B) We long to see the worldwide Church of Christ, those who have been reconciled to God, living out our reconciliation with one another and committed to the task and struggle of biblical peace-making in the name of Christ.
2. Christ’s peace in ethnic conflict
Ethnic diversity is the gift and plan of God in creation. It has been spoiled by human sin and pride, resulting in confusion, strife, violence and war among nations. However, ethnic diversity will be preserved in the new creation, when people from every nation, tribe, people and language will gather as the redeemed people of God. We confess that we often fail to take ethnic identity seriously and to value it as the Bible does, in creation and redemption. We fail to respect the ethnic identity of others and ignore the deep wounds that such long-term disrespect causes.
A) We urge church pastors and leaders to teach biblical truth on ethnic diversity. We must positively affirm the ethnic identity of all church members. But we must also show how our ethnic loyalties are flawed by sin and teach believers that all our ethnic identities are subordinate to our redeemed identity as the new humanity in Christ through the cross.
We acknowledge with grief and shame the complicity of Christians in some of the most destructive contexts of ethnic violence and oppression, and the lamentable silence of large parts of the Church when such conflicts take place. Such contexts include the history and legacy of racism and black slavery; the holocaust against Jews; apartheid; ‘ethnic cleansing’; inter-Christian sectarian violence; decimation of indigenous populations; inter-religious, political and ethnic violence; Palestinian suffering; caste oppression; and tribal genocide. Christians who, by their action or inaction, add to the brokenness of the world, seriously undermine our witness to the gospel of peace. Therefore:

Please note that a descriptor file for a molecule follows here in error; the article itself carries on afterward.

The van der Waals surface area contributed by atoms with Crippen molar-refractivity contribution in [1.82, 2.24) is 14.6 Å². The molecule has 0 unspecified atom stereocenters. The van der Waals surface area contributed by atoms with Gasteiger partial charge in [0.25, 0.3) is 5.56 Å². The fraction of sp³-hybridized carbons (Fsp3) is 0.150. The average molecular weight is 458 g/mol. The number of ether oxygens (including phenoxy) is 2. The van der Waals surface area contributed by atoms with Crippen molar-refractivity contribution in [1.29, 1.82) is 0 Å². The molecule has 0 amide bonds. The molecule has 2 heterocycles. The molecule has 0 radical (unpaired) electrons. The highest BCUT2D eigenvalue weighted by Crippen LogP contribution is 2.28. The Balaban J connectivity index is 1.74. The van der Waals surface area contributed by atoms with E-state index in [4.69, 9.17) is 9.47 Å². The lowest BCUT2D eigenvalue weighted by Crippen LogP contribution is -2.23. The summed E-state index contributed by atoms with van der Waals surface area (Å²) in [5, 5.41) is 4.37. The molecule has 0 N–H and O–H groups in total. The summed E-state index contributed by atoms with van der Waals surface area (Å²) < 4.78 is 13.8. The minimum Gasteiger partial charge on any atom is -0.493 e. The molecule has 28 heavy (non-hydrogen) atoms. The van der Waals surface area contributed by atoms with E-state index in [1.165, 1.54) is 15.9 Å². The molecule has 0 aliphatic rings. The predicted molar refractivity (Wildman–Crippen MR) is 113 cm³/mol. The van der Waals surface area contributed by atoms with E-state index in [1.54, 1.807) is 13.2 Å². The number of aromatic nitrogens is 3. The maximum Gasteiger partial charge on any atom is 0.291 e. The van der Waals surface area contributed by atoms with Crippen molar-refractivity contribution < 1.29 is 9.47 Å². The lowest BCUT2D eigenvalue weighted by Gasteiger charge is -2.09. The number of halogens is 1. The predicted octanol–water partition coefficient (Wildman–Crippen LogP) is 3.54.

B) For the sake of the gospel, we lament, and call for repentance where Christians have participated in ethnic violence, injustice or oppression. We also call for repentance for the many times Christians have been complicit in such evils by silence, apathy or presumed neutrality, or by providing defective theological justification for these.
If the gospel is not deeply rooted in the context, challenging and transforming underlying worldviews and systems of injustice, then, when the evil day comes, Christian allegiance is discarded like an unwanted cloak and people revert to unregenerate loyalties and actions. Evangelizing without discipling, or revival without radical obedience to the commands of Christ, are not just deficient; they are dangerous.
We long for the day when the Church will be the world’s most visibly shining model of ethnic reconciliation and its most active advocate for conflict resolution.
Such aspiration, rooted in the gospel, calls us to:
C) Embrace the fullness of the reconciling power of the gospel and teach it accordingly. This includes a full biblical understanding of the atonement: that Jesus not only bore our sin on the cross to reconcile us to God, but destroyed our enmity, to reconcile us to one another.
D) Adopt the lifestyle of reconciliation. In practical terms this is demonstrated when Christians:
forgive persecutors, while having courage to challenge injustice on behalf of others;
give aid and offer hospitality to neighbours ‘on the other side’ of a conflict, taking initiatives to cross barriers to seek reconciliation;
continue to witness to Christ in violent contexts; and are willing to suffer, and even to die, rather than take part in acts of destruction or revenge;
engage in the long-term healing of wounds after conflict, making the Church a safe place of refuge and healing for all, including former enemies.
E) Be a beacon and bearer of hope. We bear witness to God who was in Christ reconciling the world to himself. It is solely in the name of Christ, and in the victory of his cross and resurrection, that we have authority to confront the demonic powers of evil that aggravate human conflict, and have power to minister his reconciling love and peace.
3. Christ’s peace for the poor and oppressed
The biblical foundation for our commitment to seeking justice and shalom for the oppressed and the poor, is summarized in The Cape Town Confession of Faith section 7(c). On that basis, we long for more effective Christian action on: